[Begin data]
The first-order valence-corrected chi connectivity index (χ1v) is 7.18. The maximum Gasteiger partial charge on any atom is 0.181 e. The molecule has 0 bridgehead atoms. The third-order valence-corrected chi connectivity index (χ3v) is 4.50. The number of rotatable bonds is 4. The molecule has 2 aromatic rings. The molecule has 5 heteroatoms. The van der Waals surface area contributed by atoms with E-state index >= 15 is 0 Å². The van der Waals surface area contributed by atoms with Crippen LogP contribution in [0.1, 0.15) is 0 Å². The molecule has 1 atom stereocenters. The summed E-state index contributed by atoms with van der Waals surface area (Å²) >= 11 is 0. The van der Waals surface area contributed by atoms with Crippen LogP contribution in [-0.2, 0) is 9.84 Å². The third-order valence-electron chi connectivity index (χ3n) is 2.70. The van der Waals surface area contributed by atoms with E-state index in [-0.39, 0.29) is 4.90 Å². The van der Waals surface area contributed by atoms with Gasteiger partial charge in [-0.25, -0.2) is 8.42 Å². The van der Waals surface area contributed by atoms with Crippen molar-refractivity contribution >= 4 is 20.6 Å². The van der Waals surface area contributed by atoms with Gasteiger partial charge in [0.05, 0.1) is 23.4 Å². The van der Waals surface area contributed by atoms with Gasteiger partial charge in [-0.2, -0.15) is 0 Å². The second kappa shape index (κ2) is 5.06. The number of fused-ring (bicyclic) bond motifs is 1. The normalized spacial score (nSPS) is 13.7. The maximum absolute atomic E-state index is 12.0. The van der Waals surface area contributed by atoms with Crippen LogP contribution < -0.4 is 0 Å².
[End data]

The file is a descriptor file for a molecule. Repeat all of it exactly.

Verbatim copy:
The first-order valence-corrected chi connectivity index (χ1v) is 7.18. The maximum Gasteiger partial charge on any atom is 0.181 e. The molecule has 0 bridgehead atoms. The third-order valence-corrected chi connectivity index (χ3v) is 4.50. The number of rotatable bonds is 4. The molecule has 2 aromatic rings. The molecule has 5 heteroatoms. The van der Waals surface area contributed by atoms with E-state index >= 15 is 0 Å². The van der Waals surface area contributed by atoms with Crippen LogP contribution in [0.1, 0.15) is 0 Å². The molecule has 1 atom stereocenters. The summed E-state index contributed by atoms with van der Waals surface area (Å²) >= 11 is 0. The van der Waals surface area contributed by atoms with Crippen LogP contribution in [-0.2, 0) is 9.84 Å². The third-order valence-electron chi connectivity index (χ3n) is 2.70. The van der Waals surface area contributed by atoms with E-state index in [-0.39, 0.29) is 4.90 Å². The van der Waals surface area contributed by atoms with Gasteiger partial charge in [-0.25, -0.2) is 8.42 Å². The van der Waals surface area contributed by atoms with Crippen molar-refractivity contribution >= 4 is 20.6 Å². The van der Waals surface area contributed by atoms with Gasteiger partial charge in [0.05, 0.1) is 23.4 Å². The van der Waals surface area contributed by atoms with Gasteiger partial charge in [-0.2, -0.15) is 0 Å². The second kappa shape index (κ2) is 5.06. The number of fused-ring (bicyclic) bond motifs is 1. The normalized spacial score (nSPS) is 13.7. The maximum absolute atomic E-state index is 12.0. The van der Waals surface area contributed by atoms with Crippen LogP contribution < -0.4 is 0 Å².